Aurobindo eyes ‘WuXi’ moment to kickstart Indian bio-CDMO sector

Large-scale capacity investments and a deal with Merck & Co. will propel Aurobindo into the global biologics CDMO space, the Indian drugmaker says.

Last month, CuraTeQ – a fully owned subsidiary of Indian multinational pharma firm Aurobindo – signed a limited Letter of Intent (LOI) with pharma giant Merck & Co. (known as MSD outside North America). The agreement aims for CuraTeQ to serve the company through another subsidiary, TheraNym Biologics.

According to management, the deal will spark both Aurobindo/CuraTeQ’s biologics business and help build out its capacity with an aim to become a major mammalian cell culture-based contract development and manufacturing organization (CDMO).

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“The letter of intent that we signed with MSD allows us to create infrastructure for contract manufacturing of innovative biologics,” Satakarni Makkapati, CEO of Aurobindo Biosimilars, Vaccines and Peptide Businesses and director of Aurobindo Pharma, told shareholders on his firm’s recent Q2 fiscal year 2024 financial call. “We are continuing to negotiate the final terms with [MSD and] we hope to conclude these negotiations by March 31, 2024.”

The LOI comes a year after Aurobindo first signaled its intention to enter the biologics CDMO business, pledging INR 3,000,000,000 ($36 million) to build bioreactor capacity. A facility in Borapatla near Hyderabad, India to be run by TheraNym/CuraTeQ will house two 15,000 L bioreactors and a vial filling line integrated with an isolator in the first instance.

Makkapati suggested the agreement with Merck will drive further investment in the plant, though the firm will “provide a clearer picture four to five months from now.”

Drug substance and product

According to Makkapati, the market for originator biologics is around $300 to $350 billion, with the biologics contract manufacturing space poised to be worth between $30 billion to $40 billion by 2030.

He noted the dominance of Western CDMOs Boehringer Ingelheim, Lonza, and Patheon (Thermo Fisher) in serving this market, and then nodded to the rapid rise of Asia-based companies, namechecking WuXi Biologics, LG Life Sciences, and Samsung Biologics.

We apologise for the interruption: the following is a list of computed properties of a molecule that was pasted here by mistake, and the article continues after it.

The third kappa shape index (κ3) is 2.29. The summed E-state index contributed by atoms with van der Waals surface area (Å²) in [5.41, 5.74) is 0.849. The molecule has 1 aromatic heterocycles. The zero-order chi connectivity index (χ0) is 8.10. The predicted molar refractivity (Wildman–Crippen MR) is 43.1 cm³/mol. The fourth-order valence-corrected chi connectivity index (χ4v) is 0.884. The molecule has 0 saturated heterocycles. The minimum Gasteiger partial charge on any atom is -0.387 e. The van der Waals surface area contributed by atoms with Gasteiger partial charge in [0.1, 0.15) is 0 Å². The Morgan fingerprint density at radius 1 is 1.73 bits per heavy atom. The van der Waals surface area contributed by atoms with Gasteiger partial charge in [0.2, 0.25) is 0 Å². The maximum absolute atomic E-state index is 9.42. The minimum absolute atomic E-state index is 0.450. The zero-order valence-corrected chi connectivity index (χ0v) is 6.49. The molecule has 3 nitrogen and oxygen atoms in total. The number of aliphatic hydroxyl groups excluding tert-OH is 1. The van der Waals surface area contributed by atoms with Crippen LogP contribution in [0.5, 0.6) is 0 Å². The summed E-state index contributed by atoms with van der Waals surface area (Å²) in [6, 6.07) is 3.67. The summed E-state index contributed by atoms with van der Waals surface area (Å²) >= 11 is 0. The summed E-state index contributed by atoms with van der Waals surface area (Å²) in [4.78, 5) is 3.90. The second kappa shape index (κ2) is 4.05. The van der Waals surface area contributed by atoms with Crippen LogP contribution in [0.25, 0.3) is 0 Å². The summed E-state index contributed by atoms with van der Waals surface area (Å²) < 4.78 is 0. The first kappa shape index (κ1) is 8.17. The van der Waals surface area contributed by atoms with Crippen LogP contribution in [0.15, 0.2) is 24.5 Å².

“The kind of capacities that we are installing for mammalian cell culture manufacturing are over 15 kL bioreactor scales. This is higher than the capacities that you see in India in contract manufacturing,” said Makkapati, who added the filling line was also a differentiator.

“In the contract manufacturing space, either you’ll see drug substance manufacturing capabilities in biologics or fill and finish capabilities, and it is very rare for a customer to come in and do both drug substance and the finished product in one site.”

As such, Aurobindo’s offering will be “a unique proposition,” he continued. “It is being positioned to supply the product commercially right from day one, to the collaborators or the partners. So we are positioning this to compete with the large CDMOS in Asia and outside over a period of time.”

Indian biomanufacturing

Referred to by some as ‘The Pharmacy to the World,’ India has long been a global center of drug production. However, the industry has historically focused on small molecule active pharmaceutical ingredients (APIs) and finished dosage forms, with a robust generic focus, while large molecule production remains in its infancy.

“Look at the Indian contract manufacturing space, there is no scale in biologics,” said Makkapati. “We need an anchor industry here, right? India needs a WuXi sort-of moment to make sure that we have a contract manufacturing setup that can compete globally.”

WuXi Biologics has grown exponentially over the past decade, investing heavily in large-scale (albeit mostly single-use) bioreactor capacity first in its native China and then globally.

While Makkapati pointed again to Aurobindo’s deal with Merck and the investment in commercial capabilities, there are other India-based CDMOs likely to want to be the ‘next WuXi.’

Aragen, for example, is building a 120,000 square-foot plant in Bengaluru, Karnataka at a cost of $30 million. Meanwhile, Syngene – a CDMO subsidiary of Indian drug giant Biocon – acquired a site from Stelis Biopharma also in Bengaluru earlier this year and has laid down expansion plans.

This article was updated on 23 November to correctly attribute the quotes to CEO Dr. Satakarni Makkapati.